Strategic CIO // Executive Insights & Innovation
Commentary
1/14/2014
12:33 PM
Chris Murphy
Chris Murphy
Commentary
Connect Directly
Google+
LinkedIn
Twitter
RSS
E-Mail
50%
50%
Repost This

Why Does Nest Need Google? Analytics

Before we have a truly smart home (or car), we need data analysis that we trust with our lives.

Google just provided 3.2 billion reasons for companies to start taking the Internet of Things seriously. But Google's blockbuster deal to acquire Nest also offers a warning that the next generation of smart, connected devices must get a whole lot smarter, and that it'll take a big investment in people and tech to get there.

Google will pay $3.2 billion for Nest, the startup maker of two everyday products -- a thermostat and a smoke detector. Nest made these humdrum products more interesting by connecting them to the Internet, analyzing data from the devices to make them more effective, and offering a mobile app interface. It's a wake-up call for execs at any product company who aren't exploring  Internet of Things opportunities.

That price tag is huge validation for the Internet of Things concept, but looking at Nest's product lineup says as much to me about what's not yet possible. And it explains why a deal with Google -- even more than Apple -- makes so much sense.

[Google isn't the only big company betting on connected devices. See CES 2014: Cisco's Internet of Everything Vision.]

One word comes up often when we start spinning Internet of Things fantasies: "automatically." We will have devices collecting data and then "automatically" making decisions and adjustments. I haven't used Nest's thermostat, but the multiple reviews I've read suggest it does what it promises. It learns how you use the thermostat and when you come and go, and automatically adjusts the temperature to cut your power bill.

But the furnace is a relatively low-stakes game when it comes to automated decisions. If my smart thermostat is wrong, and it's too cold for my tastes, I can turn it up. As long as it's not completely turn-off-the-heat-when-I'm-on-vacation-and-let-my-pipes-freeze wrong, it isn't a disaster.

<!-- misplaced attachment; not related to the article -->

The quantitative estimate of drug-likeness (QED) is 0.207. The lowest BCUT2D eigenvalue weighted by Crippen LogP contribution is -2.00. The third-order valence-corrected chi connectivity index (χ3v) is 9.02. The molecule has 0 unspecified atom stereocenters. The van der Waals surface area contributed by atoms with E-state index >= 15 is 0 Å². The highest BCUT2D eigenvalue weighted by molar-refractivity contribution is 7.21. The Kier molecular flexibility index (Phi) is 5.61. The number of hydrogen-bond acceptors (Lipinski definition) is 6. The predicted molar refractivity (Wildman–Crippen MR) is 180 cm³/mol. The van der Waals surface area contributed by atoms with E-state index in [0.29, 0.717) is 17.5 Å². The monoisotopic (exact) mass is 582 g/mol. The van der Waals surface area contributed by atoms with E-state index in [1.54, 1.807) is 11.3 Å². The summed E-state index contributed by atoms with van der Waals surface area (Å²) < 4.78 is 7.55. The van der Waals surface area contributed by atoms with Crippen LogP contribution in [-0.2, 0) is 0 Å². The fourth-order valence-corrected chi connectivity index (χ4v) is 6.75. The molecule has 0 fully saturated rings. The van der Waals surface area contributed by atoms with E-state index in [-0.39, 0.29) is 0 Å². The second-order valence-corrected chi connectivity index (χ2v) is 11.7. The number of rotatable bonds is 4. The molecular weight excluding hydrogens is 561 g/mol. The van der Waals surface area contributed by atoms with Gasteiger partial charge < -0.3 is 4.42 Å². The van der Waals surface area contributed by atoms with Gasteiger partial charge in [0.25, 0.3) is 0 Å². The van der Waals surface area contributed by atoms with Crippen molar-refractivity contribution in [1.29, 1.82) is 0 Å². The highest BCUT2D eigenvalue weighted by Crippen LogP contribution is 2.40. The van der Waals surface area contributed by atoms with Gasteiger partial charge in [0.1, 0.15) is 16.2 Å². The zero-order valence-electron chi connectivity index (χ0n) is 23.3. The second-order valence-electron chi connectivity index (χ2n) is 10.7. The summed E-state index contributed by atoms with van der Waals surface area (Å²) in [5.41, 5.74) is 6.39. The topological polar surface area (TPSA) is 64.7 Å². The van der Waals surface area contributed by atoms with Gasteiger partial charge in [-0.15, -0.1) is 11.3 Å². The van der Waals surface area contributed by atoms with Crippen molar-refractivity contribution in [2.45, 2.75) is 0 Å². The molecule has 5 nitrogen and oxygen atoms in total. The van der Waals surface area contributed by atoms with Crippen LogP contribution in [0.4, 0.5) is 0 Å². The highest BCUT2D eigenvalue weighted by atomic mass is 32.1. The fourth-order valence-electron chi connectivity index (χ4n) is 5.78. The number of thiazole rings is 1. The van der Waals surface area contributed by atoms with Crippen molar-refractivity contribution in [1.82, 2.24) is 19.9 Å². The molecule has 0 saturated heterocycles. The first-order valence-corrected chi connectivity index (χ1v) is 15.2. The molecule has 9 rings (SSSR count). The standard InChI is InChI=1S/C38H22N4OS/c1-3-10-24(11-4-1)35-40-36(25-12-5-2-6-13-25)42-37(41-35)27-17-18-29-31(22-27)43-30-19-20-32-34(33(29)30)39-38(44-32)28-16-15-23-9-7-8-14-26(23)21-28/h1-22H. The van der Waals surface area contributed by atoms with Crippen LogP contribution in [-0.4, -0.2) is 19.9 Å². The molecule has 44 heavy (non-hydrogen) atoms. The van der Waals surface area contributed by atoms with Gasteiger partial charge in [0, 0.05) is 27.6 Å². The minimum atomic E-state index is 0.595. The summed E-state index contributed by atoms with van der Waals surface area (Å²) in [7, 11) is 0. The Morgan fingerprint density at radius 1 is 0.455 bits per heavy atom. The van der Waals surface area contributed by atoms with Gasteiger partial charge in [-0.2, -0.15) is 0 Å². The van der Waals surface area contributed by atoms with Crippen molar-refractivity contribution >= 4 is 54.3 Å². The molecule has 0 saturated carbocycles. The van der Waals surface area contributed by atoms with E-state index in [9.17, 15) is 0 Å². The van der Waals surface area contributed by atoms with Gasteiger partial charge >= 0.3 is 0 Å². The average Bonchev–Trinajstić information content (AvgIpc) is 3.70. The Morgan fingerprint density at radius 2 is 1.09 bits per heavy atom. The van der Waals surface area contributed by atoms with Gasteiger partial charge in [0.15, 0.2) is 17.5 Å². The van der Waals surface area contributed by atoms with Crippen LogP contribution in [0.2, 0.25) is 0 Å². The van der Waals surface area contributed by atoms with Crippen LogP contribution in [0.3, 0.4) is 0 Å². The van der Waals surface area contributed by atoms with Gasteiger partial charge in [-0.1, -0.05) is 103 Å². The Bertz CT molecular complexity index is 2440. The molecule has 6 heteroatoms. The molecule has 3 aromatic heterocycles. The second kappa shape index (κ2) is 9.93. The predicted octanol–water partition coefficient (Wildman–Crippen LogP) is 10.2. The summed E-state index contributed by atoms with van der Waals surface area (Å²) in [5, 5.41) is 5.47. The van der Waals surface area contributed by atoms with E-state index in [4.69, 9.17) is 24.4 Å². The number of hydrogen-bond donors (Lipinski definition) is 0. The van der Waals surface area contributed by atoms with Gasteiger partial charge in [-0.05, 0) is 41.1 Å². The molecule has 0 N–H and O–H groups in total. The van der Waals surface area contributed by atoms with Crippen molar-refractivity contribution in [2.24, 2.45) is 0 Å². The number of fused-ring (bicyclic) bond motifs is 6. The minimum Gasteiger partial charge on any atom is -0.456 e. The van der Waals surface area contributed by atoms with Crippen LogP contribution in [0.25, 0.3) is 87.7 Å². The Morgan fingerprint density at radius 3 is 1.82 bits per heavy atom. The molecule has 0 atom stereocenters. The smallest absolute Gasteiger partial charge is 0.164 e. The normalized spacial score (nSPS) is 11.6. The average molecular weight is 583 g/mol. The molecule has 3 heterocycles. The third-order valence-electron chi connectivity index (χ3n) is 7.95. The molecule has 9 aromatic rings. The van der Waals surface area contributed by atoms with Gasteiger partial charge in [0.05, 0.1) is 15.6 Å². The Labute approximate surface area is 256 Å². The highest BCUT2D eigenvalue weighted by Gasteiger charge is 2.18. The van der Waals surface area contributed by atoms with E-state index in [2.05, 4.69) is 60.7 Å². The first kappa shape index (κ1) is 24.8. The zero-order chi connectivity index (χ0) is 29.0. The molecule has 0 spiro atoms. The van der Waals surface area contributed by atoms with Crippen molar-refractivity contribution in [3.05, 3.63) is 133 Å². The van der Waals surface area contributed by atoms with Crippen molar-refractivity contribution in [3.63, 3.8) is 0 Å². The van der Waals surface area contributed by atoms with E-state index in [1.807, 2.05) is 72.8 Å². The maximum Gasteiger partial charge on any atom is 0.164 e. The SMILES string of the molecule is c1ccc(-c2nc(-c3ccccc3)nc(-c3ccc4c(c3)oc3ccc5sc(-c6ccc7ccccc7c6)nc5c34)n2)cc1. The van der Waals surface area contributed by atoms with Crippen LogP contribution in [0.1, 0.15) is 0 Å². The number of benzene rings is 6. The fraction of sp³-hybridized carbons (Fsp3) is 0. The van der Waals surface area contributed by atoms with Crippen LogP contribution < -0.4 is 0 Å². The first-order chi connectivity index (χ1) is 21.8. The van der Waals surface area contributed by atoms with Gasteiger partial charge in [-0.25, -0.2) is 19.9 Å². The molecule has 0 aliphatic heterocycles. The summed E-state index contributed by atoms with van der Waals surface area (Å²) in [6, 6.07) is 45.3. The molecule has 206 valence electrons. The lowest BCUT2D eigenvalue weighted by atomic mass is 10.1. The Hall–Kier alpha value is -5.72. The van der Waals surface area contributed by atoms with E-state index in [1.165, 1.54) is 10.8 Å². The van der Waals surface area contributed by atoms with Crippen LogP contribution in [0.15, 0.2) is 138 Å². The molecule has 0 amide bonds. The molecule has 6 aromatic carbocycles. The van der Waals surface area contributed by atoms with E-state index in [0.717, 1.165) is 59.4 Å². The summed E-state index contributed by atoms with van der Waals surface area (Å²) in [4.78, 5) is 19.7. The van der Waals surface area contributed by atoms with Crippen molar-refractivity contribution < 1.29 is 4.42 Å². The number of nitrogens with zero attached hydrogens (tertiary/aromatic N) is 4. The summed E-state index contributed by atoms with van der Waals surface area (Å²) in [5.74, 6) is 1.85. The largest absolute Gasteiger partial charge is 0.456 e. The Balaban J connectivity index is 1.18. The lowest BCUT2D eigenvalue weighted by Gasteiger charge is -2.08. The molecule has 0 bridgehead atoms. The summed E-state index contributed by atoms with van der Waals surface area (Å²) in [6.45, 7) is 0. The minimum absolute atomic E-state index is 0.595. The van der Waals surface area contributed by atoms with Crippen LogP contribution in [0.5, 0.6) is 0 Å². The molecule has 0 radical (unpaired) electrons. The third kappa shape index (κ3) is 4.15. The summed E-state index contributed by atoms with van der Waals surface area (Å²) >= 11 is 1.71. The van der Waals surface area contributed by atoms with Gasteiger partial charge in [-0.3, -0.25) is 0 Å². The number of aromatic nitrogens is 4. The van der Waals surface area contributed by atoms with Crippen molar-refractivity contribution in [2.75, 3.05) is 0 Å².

Nest's smoke detectors operate in a much higher stakes realm, and they don't offer automated decision making, such as deciding whether to call the fire department when the alarm goes off. If a smoke detector is wrong and calls the fire department every time my frozen pizza drips cheese on the oven floor, we have a problem.

Google, however, is exploring these kinds of life-and-death, automated decisions with its self-driving vehicle research. If my car is wrong and slows down to 15 miles an hour on the highway, mistakenly thinking I'm about to hit a car, I (and that semi on my ass) have a very big problem.

Automated response is the Shangri-La of the Internet of Things, that place where everything truly just works. But do we trust these devices to do what they should? Google has the cash, talent, and drive to try to develop the data analytics and algorithms needed to power this kind of high stakes, automated decision making.

Chris Murphy is editor of InformationWeek magazine and Global CIO columnist on IT strategy issues. He has been covering technology leadership and strategy issues for InformationWeek since 1999.

Come to the InformationWeek Conference to hear GE Power CIO Jim Fowler discuss the company's Internet of Things strategy, and to discuss other digital business issues with your peers. This executive-level event is March 31 and April 1 in Las Vegas.

Comment  | 
Print  | 
More Insights
Comments
Newest First  |  Oldest First  |  Threaded View
mrtylerlevinsky
50%
50%
mrtylerlevinsky,
User Rank: Apprentice
1/18/2014 | 4:38:35 PM
iot
internet of thigns is still ten year out. adoption will be slow, costly to endusers. hence the likelyness it will succeeed is limited.

 

Over engineered products never make it that far since the usefullness determines market.
pzivovic606
50%
50%
pzivovic606,
User Rank: Strategist
1/16/2014 | 6:47:52 PM
Re: Another Google monopoly?
I would add to that with a concise tweet I recently saw someone post re: Nest's smoke detectors and their ability to differentiate what kinds of "smoke" hit the sensors - all while uploading data to the internet:

"But I don't want Google to know when I'm taking a shower!"

'Nuff said.
cbabcock
50%
50%
cbabcock,
User Rank: Author
1/15/2014 | 9:07:46 PM
Analyze this
I suspect Nest wasn't worth the $3.2 billion, based on what we can do today with thermostats and smoke detectors, nor is it clear when it might be worth Google's investment. On the other hand, we have not had a chance to think through what we might do if we were able to manage a set of household appliances and systems as a holistic system. In at least some cases, the intelligence one system might have about another would be useful. Maybe baking bread and washing clothes in the middle of the night, as family sleeps, would result in both cost and energy savings. Or when we all have solar roofs, it would be good to have household work to do for the power generated.
D. Henschen
50%
50%
D. Henschen,
User Rank: Author
1/15/2014 | 10:24:58 AM
It's Just a Thermostat